Page 67 - Volume 6 - Issue 1 - DBU Journal for K-12 Educational Leadership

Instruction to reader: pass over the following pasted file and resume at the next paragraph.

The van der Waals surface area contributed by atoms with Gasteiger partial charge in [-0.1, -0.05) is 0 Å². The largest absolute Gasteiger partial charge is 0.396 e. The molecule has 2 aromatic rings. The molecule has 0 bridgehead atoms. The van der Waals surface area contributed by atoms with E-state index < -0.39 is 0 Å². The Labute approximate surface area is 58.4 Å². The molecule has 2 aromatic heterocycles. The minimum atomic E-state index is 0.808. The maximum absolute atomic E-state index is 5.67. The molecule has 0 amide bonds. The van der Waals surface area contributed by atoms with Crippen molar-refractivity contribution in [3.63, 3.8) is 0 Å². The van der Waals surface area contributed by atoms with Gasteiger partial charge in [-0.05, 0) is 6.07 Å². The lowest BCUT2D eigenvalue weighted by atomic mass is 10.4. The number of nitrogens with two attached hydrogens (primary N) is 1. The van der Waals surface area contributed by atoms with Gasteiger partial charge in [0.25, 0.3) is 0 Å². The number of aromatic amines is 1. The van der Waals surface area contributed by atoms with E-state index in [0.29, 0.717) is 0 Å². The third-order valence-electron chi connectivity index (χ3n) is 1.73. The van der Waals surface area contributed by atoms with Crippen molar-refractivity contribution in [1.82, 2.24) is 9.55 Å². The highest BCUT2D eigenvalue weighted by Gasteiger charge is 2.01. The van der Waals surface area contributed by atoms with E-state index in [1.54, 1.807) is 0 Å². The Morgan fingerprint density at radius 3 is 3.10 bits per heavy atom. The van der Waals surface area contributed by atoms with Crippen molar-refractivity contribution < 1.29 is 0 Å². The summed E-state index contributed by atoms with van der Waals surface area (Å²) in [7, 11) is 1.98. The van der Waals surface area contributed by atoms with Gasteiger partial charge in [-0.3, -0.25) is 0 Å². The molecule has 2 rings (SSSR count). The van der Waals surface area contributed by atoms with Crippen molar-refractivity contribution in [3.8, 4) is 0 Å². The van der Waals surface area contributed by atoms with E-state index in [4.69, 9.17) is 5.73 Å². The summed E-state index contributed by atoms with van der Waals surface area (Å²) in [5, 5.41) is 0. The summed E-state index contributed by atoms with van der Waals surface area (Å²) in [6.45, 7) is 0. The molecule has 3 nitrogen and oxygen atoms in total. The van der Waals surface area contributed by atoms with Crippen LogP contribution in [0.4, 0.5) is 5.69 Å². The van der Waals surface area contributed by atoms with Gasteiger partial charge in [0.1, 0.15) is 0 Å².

Journal of K-12 Educational Research 65 staff. Participants were chosen from the instructional coaches who participated in leadership development and the colleagues they were coaching and leading. Research participants in the current study answered open-ended questions based on their role to provide their perceptions of their experience. In addition, the researcher utilized document analysis of existing documents from the leadership development group. This type of analysis included drawings, notes, teaching documents, power point presentations, videos, journal entries, recordings, or other personal documents (Johnson & Christensen, 2017). Participants were asked to voluntarily share any documents they had. Summary of Findings and Interpretation of Results Research Question 1 (RQ1) What are the perceptions of participants of a teacher leadership group on their development as instructional coaches? For RQ1 about the perceptions of how the participants developed in their teacher leadership, five themes were identified from the group documents and interview transcripts: coaching relationships, administrative support, regular meeting time, crucial conversations with modeling and role playing, and emotional intelligence. Coaching Relationships Many of the participants emphasized in their interviews the importance of developing coaching relationships between the instructional coaches and the teachers they were leading. One participant said about his or her role as an instructional coach, “I just wanted to be a safe place where teachers could seek guidance, get support, and have someone to lean on.” While the teachers were not asked about the development of the instructional coaches, many of their interviews also mentioned the important coaching relationships that developed between them and their instructional coaches. One teacher participant shared, “It is comforting to me to know that I am cared for by my instructional coach. I know I’ll never be judged for messing up. I know I’m safe to ask questions. They always do things to brighten my day and our relationship makes me better.” Administrative Support Instructional coaches also noted the need for administrative support for their growth in leadership as part of the leadership development group. One participant said, “as growing leaders, we needed our administrators to be thought partners and help us work through scenarios and offer advice.” Instructional coaches require coaching and support to be effective in their leadership of campus policies, supporting other teachers, and carrying out the school’s vision. Regular Meeting Time Regular meeting time shows up in document analysis several times as this leadership development group held this expectation as a norm and reviewed it at every meeting. In the participants’ training reflections, there are an additional 12 occurrences where they reflect on the importance of a protected time to meet and develop together as leaders. All of the instructional coaches disclosed in their interviews that regular time to meet and work together was a critical part of the leadership development group and their development as instructional coaches. Crucial Conversations with Modeling/Role Playing All of the instructional coaches participated in Crucial Conversations training and shared in their interviews that this was one of their most used skills in their leadership development and roles in coaching and leading teachers. One participant said “I never realized how many crucial conversations I would need to have in a leadership role.” If instructional coaches and administrators are able to study and practice the art of a crucial conversation, while keeping their focus on the service to others, they will be successful in bringing about improvement and change. This level of skill can only be reached through continuous learning, building capacity, and practice (Patterson, 2002). Emotional Intelligence Another important component of the leadership development group that was commented on several times in the instructional coach interviews was the use of Bradberry and Greaves (2009) Emotional Intelligence 2.0. Emotional intelligence is the ability to understand,